The electric Norseman

When I was a kid, all I knew about Thor was he had long blond hair and big muscles and he carried a huge hammer and he was a god. My fantasy life took over from there. To be honest, I had just as big a crush on his  nemesis, brother Loki, whose horns and lackadaisical villainy were seductive.

Those roles are almost reversed in Thor, the new live action film that kicks off the summer movie season. One look at bearded, impossibly over-muscled Aussie Chris Hemsworth as Thor and you’ll believe in at least one god.

Some mythologies are inherently more receptive to cinematic expression than others, and it was a stroke of genius to hire Kenneth Branagh to direct this. He gives the story a Shakespearean scope, with Loki playing Iago to Thor’s Othello. He also knows something of character development, humanizing Loki and making the bigger-than-life characters relatable.

There are some slow parts, and the opening is a visual muddle that doesn’t benefit from the 3-D add-on, especially when the special effects themselves are so impressive. The penultimate battle, with a hulking robot called The Destroyer, has a primal urgency that sneaks up on you. And the art direction is a glorious fantasia of otherworldly grandeur. It’s almost as pretty to look at as Thor himself. Almost.

— Arnold Wayne Jones

Opens today in wide release.
Three stars

This article appeared in the Dallas Voice print edition May 6, 2011.

—  Michael Stephens

Movie Monday: ‘The Adjustment Bureau’ in wide release

‘Adjustment Bureau’ portrays God as bureaucrat. That’s its best quality

At the risk of being accused of picking nits, the first thing among the many that bothers me about The Adjustment Bureau is that a key plot point involves a former congressman and current Wall Street big-wig traveling through New York City by bus. Now, in a movie that deals with angels, fate and magic doors, the details of transportation may seem miniscule, but that’s the problem: If you want me to buy the big stuff, you have to convince me in the details. There’s a reason monkeys pick nits out of their fur: They are annoying.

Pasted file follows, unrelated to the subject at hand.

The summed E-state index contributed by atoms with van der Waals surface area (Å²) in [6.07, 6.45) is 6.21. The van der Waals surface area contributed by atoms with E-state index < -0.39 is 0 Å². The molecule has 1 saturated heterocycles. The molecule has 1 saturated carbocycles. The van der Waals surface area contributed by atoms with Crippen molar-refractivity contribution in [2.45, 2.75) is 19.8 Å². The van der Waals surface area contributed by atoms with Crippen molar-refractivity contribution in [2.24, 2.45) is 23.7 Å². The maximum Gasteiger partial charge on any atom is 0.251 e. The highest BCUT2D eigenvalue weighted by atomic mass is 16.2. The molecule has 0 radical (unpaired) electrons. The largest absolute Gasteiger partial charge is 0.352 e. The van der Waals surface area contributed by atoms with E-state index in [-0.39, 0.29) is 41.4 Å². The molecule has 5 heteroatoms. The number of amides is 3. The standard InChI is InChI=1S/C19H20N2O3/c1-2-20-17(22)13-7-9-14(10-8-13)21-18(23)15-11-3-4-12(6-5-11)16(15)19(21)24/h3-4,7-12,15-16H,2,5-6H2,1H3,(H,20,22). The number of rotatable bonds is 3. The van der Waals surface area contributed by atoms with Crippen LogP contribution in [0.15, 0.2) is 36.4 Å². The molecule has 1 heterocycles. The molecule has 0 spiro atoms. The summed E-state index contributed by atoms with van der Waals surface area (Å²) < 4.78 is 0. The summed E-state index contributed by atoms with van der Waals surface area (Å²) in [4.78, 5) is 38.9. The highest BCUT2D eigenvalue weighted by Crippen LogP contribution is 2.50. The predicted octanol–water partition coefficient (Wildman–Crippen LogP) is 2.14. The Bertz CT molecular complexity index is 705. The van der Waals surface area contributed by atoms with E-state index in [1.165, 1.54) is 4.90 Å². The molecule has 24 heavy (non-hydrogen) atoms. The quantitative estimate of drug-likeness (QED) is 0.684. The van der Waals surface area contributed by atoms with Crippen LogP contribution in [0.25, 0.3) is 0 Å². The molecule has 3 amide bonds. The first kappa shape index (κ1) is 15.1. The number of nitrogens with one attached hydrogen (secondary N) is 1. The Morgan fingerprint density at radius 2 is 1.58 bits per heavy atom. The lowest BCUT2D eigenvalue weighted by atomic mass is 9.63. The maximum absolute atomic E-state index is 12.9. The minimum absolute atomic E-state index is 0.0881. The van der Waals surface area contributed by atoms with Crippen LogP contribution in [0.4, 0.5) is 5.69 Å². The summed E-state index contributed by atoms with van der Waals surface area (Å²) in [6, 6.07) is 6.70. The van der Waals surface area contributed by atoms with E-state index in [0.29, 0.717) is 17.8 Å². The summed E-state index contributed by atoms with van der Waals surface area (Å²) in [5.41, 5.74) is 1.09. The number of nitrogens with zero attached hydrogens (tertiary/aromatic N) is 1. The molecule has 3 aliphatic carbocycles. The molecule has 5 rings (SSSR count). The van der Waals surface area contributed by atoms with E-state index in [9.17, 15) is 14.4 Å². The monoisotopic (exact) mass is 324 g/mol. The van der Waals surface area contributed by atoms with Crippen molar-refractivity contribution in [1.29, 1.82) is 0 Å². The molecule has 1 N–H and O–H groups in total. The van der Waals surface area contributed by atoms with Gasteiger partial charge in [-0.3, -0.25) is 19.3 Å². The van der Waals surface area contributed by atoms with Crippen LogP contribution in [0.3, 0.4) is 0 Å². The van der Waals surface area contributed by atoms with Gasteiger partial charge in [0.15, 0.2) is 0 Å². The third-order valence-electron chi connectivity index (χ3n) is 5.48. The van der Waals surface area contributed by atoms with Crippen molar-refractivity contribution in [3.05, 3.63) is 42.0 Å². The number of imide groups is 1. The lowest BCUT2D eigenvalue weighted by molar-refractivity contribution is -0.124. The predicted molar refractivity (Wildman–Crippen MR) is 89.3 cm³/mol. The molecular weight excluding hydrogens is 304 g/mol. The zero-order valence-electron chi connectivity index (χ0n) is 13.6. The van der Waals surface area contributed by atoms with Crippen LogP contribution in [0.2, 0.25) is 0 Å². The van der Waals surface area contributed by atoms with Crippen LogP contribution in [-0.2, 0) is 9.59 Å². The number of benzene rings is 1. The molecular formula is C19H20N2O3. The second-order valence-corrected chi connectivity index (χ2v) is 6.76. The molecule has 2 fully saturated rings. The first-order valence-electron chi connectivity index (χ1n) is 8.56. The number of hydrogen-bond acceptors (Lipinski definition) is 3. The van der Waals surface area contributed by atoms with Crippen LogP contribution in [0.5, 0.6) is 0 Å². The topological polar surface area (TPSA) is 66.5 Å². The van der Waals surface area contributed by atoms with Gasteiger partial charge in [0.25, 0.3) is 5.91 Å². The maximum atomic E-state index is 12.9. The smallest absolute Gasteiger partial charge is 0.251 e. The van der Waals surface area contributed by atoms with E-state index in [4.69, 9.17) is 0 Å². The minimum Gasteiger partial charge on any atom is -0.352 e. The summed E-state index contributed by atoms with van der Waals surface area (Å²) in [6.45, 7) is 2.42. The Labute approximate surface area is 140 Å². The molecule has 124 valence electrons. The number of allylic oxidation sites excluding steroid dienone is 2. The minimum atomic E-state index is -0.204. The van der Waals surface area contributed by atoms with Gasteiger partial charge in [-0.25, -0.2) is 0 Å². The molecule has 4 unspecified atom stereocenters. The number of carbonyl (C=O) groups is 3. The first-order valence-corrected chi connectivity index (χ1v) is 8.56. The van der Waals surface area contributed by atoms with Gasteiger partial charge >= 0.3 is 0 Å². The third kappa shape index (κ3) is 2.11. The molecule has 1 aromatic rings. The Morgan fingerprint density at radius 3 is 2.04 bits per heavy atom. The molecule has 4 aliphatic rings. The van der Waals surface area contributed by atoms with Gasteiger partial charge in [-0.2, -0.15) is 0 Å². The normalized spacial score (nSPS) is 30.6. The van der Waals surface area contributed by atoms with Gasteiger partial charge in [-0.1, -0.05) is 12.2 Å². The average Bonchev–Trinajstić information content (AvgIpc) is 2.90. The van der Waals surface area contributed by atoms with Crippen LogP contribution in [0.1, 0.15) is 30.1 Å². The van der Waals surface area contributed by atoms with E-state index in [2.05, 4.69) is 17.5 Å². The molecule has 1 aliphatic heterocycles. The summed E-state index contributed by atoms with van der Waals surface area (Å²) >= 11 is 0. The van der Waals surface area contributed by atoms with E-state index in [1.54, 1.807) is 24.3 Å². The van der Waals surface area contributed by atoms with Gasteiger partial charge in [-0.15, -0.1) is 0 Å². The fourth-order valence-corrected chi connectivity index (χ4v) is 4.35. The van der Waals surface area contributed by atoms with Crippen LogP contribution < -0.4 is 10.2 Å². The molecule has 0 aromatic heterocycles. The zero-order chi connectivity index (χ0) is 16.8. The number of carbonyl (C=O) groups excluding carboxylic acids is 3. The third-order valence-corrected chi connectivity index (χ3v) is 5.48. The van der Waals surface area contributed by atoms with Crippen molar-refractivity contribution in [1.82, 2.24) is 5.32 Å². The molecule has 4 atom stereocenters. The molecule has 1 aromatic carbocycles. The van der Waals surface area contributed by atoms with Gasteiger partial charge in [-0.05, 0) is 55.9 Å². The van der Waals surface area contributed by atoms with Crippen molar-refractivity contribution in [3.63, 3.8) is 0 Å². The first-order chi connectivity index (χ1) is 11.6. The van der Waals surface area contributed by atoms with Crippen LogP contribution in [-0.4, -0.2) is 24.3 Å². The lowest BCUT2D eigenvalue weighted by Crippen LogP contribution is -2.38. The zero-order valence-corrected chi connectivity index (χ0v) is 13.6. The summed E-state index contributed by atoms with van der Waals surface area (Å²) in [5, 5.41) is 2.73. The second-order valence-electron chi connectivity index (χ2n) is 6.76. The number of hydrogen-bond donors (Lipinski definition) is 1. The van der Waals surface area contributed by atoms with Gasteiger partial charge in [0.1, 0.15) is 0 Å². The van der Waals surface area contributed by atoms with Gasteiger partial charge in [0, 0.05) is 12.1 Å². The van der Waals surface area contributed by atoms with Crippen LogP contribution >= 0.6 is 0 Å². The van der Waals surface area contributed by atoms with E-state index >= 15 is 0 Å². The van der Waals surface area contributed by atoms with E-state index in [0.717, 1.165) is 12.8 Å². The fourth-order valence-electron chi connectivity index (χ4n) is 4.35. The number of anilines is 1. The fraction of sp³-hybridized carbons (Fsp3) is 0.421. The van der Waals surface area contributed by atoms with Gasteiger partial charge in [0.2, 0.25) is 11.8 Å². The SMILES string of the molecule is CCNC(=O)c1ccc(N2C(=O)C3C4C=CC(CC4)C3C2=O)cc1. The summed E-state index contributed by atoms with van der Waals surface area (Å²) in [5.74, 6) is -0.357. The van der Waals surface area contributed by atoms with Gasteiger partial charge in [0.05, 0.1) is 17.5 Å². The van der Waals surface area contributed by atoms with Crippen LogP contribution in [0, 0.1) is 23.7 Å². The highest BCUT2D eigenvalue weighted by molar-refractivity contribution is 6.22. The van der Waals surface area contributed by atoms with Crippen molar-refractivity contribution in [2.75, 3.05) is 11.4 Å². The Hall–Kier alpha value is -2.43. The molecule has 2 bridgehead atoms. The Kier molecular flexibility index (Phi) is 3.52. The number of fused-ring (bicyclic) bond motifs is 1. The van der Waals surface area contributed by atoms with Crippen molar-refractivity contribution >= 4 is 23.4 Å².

So is, ultimately, The Adjustment Bureau. As a movie, it’s neither fish nor fowl: Does it want to be a chick flick, about how a romance between an ambitious politician (Matt Damon) and a free-spirited dancer (Emily Blunt) can overcome fate itself? Or is it a sci-fi action film with Matrix-like ambitions to reveal the One Big Secret: That what we think of as free will is actually an intense heavenly bureaucracy of angels wearing fedoras and God as a CEO who meddles in individual lives?

The script, based on a Phillip K. Dick story, is too gadabout for its own good. There are echoes of Men in Black, but not the humor. (The joke of MiB is that the agents look like clichés of spies; apparently, the best angels can do to disguise themselves in 2011 America is dress like 1950s G-Men, or extras who wondered off the set of Mad Men.)

Read the entire review here.


—  Rich Lopez